NDLEA reacts to highway extortion allegation

FOLLOWING recent extortion and bribery allegations along Nigerian highways, the National Drug Law Enforcement Agency (NDLEA) has stated that it will take strict action against any corrupt acts by its personnel.

This was in reaction to an investigation by HumAngle that accused officials from the NDLEA and five other security agencies – the Police, the Nigeria Immigration Service (NIS), the Nigeria Security and Civil Defence Corps (NSCDC), Nigerian Army and the Federal Road Safety Corps (FRSC) – of extorting money from drivers and other road users at checkpoints along the Maiduguri highways in Borno state.

The organisation’s director of media and advocacy, Femi Babafemi, highlighted that measures are in place to prevent internal corruption.

Babafemi made the statement at an episode of an anti-corruption radio show, ‘Public Conscience’, broadcast on Wednesday in Abuja and produced by the Progressive Impact Organisation for Community Development (PRIMORG).

“When you see officers of the agency on the highway, their responsibility purely is to check for drugs and not anything else, and so if you’re not trafficking or carrying drugs, you have no business with them.



    “Rather, what people complain about NDLEA personnel on the roads is a delay in time used in searching vehicles which I don’t encourage,” Babafemi stressed.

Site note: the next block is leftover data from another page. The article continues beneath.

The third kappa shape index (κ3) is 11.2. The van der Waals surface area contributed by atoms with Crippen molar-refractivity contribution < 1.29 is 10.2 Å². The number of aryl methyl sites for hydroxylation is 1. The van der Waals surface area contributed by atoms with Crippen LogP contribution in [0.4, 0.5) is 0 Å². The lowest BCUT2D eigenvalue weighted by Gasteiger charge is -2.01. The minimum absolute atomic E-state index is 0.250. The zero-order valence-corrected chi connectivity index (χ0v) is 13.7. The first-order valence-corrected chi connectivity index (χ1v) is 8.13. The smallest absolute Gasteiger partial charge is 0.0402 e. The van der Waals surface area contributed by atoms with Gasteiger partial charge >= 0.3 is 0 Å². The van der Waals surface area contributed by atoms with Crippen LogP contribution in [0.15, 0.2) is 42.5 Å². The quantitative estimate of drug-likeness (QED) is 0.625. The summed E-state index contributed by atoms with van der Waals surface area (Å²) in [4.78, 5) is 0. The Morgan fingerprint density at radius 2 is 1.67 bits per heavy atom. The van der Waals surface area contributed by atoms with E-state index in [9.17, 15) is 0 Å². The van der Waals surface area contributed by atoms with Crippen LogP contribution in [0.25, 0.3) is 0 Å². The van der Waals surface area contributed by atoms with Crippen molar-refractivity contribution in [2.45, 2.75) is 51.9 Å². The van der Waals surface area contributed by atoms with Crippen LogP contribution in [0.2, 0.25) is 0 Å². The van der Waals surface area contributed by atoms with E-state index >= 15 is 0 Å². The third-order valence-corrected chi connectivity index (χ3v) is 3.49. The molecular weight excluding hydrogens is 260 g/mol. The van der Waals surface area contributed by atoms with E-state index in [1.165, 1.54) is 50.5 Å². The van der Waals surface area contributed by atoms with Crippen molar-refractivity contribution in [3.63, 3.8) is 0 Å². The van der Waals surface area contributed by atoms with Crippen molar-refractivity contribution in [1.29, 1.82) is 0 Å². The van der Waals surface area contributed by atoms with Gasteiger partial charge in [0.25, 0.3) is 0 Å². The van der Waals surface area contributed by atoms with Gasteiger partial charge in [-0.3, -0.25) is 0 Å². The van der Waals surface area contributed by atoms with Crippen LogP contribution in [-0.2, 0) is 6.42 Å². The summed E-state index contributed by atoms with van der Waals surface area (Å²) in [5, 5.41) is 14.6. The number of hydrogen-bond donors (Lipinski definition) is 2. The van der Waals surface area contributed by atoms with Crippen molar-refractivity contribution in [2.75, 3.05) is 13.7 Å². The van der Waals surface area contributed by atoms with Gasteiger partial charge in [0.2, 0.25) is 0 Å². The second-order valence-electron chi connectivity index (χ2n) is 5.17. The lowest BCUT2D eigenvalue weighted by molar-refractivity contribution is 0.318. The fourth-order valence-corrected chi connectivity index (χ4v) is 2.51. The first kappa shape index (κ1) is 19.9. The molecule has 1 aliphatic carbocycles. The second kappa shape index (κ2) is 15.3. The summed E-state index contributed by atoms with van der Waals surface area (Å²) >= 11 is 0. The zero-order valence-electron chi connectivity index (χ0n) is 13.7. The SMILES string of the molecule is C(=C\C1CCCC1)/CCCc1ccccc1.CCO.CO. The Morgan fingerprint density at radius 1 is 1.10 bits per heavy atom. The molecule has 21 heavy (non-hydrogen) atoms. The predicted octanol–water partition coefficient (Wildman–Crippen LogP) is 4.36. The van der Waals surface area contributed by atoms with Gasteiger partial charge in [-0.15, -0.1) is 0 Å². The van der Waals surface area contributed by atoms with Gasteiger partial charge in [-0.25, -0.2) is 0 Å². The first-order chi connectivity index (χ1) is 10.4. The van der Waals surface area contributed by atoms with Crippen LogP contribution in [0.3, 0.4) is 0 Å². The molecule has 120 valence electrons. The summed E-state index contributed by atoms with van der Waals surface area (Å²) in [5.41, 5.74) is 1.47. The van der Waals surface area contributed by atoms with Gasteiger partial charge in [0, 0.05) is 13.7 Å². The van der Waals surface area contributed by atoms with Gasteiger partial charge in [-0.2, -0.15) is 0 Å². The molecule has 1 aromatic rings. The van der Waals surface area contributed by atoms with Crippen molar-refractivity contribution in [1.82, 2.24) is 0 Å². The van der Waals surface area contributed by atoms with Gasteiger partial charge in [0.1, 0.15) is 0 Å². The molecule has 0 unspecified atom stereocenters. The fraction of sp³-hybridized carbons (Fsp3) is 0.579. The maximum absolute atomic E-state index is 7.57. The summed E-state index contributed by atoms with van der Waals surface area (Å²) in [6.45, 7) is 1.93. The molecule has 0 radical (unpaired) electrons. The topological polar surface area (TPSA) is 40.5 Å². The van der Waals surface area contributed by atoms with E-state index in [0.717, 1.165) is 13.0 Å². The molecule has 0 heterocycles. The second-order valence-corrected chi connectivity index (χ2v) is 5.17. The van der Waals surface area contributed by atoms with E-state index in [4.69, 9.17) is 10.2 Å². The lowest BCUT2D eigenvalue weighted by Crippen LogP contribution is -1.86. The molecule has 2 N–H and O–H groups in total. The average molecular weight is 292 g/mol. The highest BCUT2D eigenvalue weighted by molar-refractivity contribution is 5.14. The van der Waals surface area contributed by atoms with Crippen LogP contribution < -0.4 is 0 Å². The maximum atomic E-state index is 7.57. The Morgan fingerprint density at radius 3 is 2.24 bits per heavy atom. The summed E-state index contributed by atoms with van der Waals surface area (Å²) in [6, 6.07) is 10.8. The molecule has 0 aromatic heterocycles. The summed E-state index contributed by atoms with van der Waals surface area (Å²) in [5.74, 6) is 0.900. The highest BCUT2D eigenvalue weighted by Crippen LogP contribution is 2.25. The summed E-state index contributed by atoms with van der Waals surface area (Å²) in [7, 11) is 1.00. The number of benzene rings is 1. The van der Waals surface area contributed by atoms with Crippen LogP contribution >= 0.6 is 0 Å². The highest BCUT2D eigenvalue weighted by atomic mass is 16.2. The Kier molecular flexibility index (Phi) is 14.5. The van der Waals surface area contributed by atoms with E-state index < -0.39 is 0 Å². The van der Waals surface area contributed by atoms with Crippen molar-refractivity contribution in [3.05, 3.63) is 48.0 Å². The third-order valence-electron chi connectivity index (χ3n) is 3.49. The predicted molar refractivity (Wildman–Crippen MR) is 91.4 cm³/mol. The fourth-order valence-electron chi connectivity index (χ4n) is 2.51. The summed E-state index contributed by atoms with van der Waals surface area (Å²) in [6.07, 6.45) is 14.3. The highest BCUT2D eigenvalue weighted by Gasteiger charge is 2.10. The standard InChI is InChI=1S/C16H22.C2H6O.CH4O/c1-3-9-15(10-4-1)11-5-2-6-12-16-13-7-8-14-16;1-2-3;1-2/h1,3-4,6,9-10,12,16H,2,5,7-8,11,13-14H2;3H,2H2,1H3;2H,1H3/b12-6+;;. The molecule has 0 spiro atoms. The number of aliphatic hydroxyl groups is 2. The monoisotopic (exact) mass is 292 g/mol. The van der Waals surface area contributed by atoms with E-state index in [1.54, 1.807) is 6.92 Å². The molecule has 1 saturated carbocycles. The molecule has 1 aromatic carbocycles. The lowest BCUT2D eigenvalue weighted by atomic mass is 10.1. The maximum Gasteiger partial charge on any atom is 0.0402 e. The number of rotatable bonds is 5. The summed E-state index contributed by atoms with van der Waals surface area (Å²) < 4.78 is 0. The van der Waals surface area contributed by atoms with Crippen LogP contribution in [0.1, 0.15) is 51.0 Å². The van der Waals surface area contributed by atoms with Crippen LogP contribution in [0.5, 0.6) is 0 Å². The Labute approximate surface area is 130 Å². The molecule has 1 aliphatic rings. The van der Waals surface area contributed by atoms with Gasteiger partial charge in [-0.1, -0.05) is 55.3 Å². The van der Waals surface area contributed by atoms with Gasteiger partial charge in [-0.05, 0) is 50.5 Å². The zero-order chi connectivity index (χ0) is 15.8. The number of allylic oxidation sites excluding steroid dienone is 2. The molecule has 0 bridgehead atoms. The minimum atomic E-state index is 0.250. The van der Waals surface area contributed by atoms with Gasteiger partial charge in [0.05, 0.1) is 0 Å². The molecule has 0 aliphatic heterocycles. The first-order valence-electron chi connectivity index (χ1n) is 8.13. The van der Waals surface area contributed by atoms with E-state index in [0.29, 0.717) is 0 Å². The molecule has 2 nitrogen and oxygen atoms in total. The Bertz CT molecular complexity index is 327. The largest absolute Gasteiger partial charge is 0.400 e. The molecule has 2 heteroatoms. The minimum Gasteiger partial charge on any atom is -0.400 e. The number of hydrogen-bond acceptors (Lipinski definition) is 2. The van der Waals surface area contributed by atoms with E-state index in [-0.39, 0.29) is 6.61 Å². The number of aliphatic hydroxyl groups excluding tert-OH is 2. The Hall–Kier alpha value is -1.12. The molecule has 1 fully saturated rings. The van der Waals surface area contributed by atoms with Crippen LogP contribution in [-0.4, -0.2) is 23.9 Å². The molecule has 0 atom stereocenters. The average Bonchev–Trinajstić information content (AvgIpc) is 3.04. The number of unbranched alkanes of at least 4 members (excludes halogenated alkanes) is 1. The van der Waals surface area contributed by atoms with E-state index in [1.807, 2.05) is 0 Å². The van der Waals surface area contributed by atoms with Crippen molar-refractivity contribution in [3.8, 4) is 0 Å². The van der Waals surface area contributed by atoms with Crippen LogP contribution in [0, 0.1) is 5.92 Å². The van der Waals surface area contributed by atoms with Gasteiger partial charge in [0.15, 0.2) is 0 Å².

Femi Babafemi (white clothes) at the Radio studio

    Femi Babafemi (white clothes) at the Radio studio

    The investigative report (read here) put forward that drivers frequently feel obligated to pay security guards at checkpoints out of concern over delays. Along with NDLEA officials, the Nigerian Army, the Police, the Nigeria Immigration Service (NIS), the Nigeria Security and Civil Defence Corps (NSCDC), and the Federal Road Safety Corps (FRSC) were also included as suspects in the report.

    PRIMORG in a statement made available to The ICIR said they had written to the NIS and the Nigeria Police Force for their responses to the allegation. At the same time, the Nigerian Army and FRSC failed to turn up for the radio programme despite being notified of the programme.


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